The embodiments of the present invention provide significant advantages over other tiltable office chairs. For example, in the most preferred embodiment, the seat and back naturally conform to the body of a user during tilting of the chair to thereby reduce shear forces acting on the thighs and trunk of the user and minimize pressure acting on the underside of the user's thighs at the knees. This chair also automatically supports the body of the user in ergonomically desirable positions for performing tasks of varying intensity. The user's weight is distributed evenly and shifts of the center of gravity are compensated for to allow the user to maintain equilibrium and good balance. Thus, the user's body is positioned to reduce fatigue, allow proper alignment for performing various tasks, achieve maximum alertness or relaxation, and ensure overall comfort. Moreover, the range of vertical adjustment of the chair is increased to allow a lower minimum height and higher maximum height than conventional office chairs.
The present invention, together with further objects and advantages, will be best understood by reference to the following detailed description taken in conjunction with the accompanying drawings.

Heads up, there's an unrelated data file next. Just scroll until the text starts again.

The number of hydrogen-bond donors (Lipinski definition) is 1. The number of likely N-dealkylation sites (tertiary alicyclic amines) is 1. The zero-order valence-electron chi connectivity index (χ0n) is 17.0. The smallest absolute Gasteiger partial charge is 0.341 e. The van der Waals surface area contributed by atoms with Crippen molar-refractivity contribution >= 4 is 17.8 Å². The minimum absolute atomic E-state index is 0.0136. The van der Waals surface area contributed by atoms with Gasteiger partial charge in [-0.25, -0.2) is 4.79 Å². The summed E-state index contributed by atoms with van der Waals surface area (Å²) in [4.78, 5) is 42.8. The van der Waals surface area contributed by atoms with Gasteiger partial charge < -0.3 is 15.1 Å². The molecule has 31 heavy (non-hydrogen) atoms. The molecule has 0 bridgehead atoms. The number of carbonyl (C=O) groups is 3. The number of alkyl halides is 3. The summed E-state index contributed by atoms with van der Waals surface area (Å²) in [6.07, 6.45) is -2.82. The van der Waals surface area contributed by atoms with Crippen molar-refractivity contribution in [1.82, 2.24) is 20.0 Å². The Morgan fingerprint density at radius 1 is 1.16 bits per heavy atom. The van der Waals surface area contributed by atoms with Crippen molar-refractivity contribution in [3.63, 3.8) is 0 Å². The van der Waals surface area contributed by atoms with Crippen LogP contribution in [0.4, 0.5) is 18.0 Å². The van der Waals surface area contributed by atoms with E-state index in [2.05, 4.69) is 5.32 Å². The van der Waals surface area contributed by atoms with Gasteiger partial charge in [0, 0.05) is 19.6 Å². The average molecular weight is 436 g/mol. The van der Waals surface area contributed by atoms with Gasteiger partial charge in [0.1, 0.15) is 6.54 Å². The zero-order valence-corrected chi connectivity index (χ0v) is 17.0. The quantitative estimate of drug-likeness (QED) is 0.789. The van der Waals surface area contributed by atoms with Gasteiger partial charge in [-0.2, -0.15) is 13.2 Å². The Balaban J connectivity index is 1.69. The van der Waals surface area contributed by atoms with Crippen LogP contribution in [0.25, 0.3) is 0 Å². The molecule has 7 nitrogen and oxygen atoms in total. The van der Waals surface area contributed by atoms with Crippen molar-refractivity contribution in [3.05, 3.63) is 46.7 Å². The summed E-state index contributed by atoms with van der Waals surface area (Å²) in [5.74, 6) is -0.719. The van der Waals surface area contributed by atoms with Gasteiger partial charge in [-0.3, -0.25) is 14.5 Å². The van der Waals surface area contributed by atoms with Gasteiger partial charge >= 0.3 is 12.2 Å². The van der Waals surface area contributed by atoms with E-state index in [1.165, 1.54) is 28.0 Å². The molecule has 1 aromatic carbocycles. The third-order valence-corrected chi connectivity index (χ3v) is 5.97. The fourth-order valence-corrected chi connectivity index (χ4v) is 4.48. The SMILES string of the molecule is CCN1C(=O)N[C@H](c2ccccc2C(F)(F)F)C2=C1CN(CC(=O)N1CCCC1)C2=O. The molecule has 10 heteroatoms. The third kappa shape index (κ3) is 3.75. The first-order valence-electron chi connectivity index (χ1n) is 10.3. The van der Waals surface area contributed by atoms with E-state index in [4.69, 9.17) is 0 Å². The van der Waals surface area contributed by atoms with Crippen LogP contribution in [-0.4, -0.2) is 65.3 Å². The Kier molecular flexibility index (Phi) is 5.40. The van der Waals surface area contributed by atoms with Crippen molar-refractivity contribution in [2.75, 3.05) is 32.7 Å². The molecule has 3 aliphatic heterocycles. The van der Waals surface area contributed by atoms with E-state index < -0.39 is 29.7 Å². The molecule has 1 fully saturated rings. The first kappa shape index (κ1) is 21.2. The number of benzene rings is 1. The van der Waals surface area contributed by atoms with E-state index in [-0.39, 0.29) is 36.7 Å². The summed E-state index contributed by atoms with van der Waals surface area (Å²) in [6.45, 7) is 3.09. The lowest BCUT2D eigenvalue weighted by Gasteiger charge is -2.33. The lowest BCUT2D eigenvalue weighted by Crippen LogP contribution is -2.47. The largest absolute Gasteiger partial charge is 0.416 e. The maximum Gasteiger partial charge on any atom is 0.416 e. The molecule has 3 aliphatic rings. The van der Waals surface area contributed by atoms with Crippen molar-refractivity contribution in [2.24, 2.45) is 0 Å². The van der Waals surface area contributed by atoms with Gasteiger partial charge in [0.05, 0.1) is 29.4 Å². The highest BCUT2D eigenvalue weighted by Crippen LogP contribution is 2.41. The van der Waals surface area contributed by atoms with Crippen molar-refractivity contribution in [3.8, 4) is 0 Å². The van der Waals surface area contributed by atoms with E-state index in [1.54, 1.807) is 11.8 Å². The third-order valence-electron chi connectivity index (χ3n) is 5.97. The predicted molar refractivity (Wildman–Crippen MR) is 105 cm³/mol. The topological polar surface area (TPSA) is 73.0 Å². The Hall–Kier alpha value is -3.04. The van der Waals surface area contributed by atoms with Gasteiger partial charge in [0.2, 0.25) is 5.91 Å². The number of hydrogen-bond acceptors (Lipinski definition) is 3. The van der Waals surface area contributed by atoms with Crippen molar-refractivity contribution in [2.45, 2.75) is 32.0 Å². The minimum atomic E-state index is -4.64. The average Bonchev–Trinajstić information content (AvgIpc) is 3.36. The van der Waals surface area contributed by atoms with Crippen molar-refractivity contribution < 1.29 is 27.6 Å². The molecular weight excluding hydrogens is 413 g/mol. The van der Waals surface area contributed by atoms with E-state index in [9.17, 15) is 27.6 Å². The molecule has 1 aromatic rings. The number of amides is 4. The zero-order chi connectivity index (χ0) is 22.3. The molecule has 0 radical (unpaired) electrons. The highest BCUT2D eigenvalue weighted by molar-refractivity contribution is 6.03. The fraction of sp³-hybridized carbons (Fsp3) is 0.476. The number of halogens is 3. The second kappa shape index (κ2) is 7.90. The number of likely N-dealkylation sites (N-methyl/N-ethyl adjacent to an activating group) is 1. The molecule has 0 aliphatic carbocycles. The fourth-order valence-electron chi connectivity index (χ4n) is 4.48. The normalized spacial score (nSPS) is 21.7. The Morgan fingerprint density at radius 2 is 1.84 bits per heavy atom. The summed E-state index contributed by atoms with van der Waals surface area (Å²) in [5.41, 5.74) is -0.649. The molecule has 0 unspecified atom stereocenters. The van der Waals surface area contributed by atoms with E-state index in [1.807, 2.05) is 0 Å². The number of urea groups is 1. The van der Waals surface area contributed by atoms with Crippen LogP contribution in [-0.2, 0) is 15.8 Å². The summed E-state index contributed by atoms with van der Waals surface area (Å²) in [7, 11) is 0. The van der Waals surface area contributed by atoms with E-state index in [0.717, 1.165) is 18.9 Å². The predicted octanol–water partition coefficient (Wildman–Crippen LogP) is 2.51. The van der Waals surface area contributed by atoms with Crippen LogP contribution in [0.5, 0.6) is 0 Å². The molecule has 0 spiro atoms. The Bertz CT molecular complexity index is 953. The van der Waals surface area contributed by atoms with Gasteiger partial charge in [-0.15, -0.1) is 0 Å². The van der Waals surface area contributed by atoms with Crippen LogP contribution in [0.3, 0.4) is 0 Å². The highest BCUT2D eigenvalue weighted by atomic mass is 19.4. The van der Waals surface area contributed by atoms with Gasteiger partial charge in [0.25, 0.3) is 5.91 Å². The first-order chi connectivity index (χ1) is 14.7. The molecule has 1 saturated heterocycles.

Referring to the drawings,
In a preferred embodiment of the invention, the linkage assembly 40 includes a pair of first links 50 pivotally attached to upwardly extending side portions 52 of a seat frame 33 at pivot points 54 to define a pivot axis at substantially the hip joints of a user. A pair of second links 56 each have a substantially straight first section 58 to which the first links 50 are fixedly attached and a second section 60 angled downwardly from the first section 58. An upwardly extending rear end portion 62 of each first section 58 is connected to a frame 64 of the backrest 34, and an inwardly extending front end portion 66 of each second section 60 is pivotally mounted to a forward portion of the tilt control housing 38. Thus, the rigidly connected first links 50 and second links 56 form a forward link member and act as one bar of a four bar linkage which creates an effective pivot point 68 at substantially the ankles of the user having feet resting on the floor 46.
As best shown in